The copy we are selling is similar to the one pictured above.
Side One: Mint Minus Minus
Side Two: Mint Minus Minus
- This copy has Joni rockin’ like you will not believe, with stunning Nearly Triple Plus (A++ to A+++) grades on both sides - just shy of our Shootout Winner
- Her last great record – fortunately for us audiophiles, it’s spacious, open and powerful with present vocals and solid bass
- "On her first new studio album of original material in five years, Joni Mitchell achieved more of a balance between her pop abilities and her jazz aspirations, meanwhile rediscovering a more direct, emotional lyric approach. The result was her best album since the mid-’70s."
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These Nearly White Hot Stamper pressings have top-quality sound that's often surprisingly close to our White Hots, but they sell at substantial discounts to our Shootout Winners, making them a relative bargain in the world of Hot Stampers ("relative" meaning relative considering the prices we charge). We feel you get what you pay for here at Better Records, and if ever you don't agree, please feel free to return the record for a full refund, no questions asked.
One of our favorite Joni Mitchell albums. A Desert Island Disc for me and one of the few good reasons to listen to new music in the ’80s.
Both sides are lively, dynamic, and tonally Right On The Money. The vocal clarity is excellent, allowing you to appreciate every last nuance of Joni’s performance. The bottom end is wonderful with punchy drums and lots of deep bass.
It’s a TAS list Super Disc with many good qualities, but you’d never know it from the typically lean, bass-shy pressing. Since this record can be a little cold sounding — it’s a modern recording after all — filling it out and warming it up a little is just what the doctor ordered.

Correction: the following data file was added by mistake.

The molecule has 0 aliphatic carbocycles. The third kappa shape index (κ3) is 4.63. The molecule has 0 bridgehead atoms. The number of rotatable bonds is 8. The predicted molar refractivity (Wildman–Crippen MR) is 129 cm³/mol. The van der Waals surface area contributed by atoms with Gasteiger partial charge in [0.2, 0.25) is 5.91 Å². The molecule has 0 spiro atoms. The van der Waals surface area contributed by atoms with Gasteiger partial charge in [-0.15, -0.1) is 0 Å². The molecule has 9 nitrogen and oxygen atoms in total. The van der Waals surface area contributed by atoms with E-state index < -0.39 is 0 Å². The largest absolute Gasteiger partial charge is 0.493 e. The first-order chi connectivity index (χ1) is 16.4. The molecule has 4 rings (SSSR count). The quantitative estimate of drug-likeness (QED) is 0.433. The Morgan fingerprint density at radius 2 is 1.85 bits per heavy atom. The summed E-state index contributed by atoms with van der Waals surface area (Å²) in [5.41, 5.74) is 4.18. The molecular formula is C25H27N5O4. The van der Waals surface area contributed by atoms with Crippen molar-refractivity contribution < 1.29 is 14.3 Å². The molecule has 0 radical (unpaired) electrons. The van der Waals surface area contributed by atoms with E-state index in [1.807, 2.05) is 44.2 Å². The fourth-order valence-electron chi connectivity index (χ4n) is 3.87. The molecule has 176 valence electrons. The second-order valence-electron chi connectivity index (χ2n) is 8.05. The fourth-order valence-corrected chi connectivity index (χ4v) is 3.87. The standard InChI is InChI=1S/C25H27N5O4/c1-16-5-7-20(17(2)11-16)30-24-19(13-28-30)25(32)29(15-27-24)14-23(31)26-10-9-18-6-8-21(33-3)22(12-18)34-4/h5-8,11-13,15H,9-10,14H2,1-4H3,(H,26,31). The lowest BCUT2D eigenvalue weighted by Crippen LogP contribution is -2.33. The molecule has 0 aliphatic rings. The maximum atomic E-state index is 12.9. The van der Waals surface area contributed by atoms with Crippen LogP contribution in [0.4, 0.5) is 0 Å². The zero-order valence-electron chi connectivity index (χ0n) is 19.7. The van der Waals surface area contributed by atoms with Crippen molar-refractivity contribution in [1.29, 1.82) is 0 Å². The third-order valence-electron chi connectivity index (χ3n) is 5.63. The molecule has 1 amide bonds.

If you exclusively play modern repressings of vintage recordings, I can say without fear of contradiction that you have never heard this kind of sound on vinyl. Old records have it -- not often, and certainly not always -- but maybe one out of a hundred new records do, and those are some pretty long odds.
What The Best Sides Of Wild Things Run Fast Have To Offer Is Not Hard To Hear
- The biggest, most immediate staging in the largest acoustic space
- The most Tubey Magic, without which you have almost nothing. CDs give you clean and clear. Only the best vintage vinyl pressings offer the kind of Tubey Magic that was on the tapes even as late as 1982
- Tight, note-like, rich, full-bodied bass, with the correct amount of weight down low
- Natural tonality in the midrange -- with all the instruments having the correct timbre
- Transparency and resolution, critical to hearing into the three-dimensional studio space
No doubt there's more but we hope that should do for now. Playing the record is the only way to hear all of the qualities we discuss above, and playing the best pressings against a pile of other copies under rigorously controlled conditions is the only way to find a pressing that sounds as good as this one does.
I absolutely love the album. I think it’s one of Joni’s best, one of her many masterpieces if I may be so bold. One is only supposed to be allotted one masterpiece, but considering all the stylistic changes she’s been through, Joni has clearly earned the right to have as many as she likes. I count at least three so far and perhaps there will be more coming down the road, although I very much doubt it.
What We're Listening For On Wild Things Run Fast
- Energy for starters. What could be more important than the life of the music?